BALTIMORE (AP) — The American Civil Liberties Union said it will file a legal motion to force the Baltimore school system to pay off its $58 million deficit over a longer period to reduce the burden on teachers and classrooms in the next two years.
Class sizes are to increase, and new teacher mentoring and summer-school programs will be reduced to save about $35 million from next year’s $900 million budget, school officials have said. An additional $10 million is being held in reserve. Under this plan, the deficit is scheduled to be eliminated by July 2006.
The ACLU argues that paying down the deficit that quickly would result in program cuts that harm students.
The cuts will “roll back the current educational program for children, and it certainly won’t be moving educational programs forward,” said Bebe Verdery, education director of Maryland’s ACLU.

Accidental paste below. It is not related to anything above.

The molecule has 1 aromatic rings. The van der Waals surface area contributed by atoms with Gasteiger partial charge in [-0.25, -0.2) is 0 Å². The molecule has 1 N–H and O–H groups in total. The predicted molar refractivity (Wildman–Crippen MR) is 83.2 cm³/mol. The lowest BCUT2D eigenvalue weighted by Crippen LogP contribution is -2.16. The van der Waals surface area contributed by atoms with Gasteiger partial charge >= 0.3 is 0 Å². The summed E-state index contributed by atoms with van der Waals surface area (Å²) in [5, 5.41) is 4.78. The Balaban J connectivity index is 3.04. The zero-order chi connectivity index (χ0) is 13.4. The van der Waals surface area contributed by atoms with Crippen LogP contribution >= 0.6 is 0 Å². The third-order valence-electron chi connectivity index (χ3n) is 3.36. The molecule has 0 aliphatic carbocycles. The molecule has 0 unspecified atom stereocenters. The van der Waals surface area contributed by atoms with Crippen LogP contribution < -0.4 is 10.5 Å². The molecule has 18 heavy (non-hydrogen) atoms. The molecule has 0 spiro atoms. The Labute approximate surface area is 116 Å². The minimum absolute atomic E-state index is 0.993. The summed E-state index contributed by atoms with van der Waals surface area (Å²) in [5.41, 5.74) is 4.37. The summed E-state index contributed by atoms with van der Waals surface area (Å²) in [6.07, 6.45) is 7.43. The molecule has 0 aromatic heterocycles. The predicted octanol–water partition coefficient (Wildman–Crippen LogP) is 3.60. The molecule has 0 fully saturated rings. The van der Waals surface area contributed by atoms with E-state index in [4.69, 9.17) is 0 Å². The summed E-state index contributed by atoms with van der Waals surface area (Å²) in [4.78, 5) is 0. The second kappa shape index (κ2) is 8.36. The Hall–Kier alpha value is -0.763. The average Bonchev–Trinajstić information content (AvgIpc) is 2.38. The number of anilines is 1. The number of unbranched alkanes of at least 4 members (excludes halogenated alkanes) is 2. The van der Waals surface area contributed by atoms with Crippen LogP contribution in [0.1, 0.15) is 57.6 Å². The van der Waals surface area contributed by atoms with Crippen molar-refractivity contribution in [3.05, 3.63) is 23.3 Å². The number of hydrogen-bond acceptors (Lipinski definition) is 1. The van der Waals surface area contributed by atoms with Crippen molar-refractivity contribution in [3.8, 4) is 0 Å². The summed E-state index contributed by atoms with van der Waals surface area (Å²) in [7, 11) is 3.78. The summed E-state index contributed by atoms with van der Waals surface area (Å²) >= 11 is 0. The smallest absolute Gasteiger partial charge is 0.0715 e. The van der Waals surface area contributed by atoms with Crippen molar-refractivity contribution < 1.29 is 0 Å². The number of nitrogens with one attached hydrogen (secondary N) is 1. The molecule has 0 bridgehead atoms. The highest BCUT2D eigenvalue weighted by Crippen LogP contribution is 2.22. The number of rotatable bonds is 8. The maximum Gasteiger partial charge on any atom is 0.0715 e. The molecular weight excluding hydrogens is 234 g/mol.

The group already has taken its case to U.S. District Judge Marvin J. Garbis and Baltimore Circuit Judge Joseph H.H. Kaplan. It plans to file a formal motion by July 8. A court hearing would be held shortly after.
Recent state law requires all school systems to balance their budgets annually, but the city schools have a year to meet that standard.
The deficit elimination plan also is spelled out in a memorandum of understanding between the school system and City Hall, which allows two years for the deficit to be paid off.
Miss Verdery said both schedules are artificial and that the system should be allowed to pay down the deficit over a longer period.
The city may have to provide more funding to the schools next year to extend the payoff period, and it’s not clear whether that would be possible. A hearing is set for late July on the subject.
The ACLU has three separate lawsuits against the state, charging that city students were receiving a substandard education in violation of the state constitution. Those cases remain open.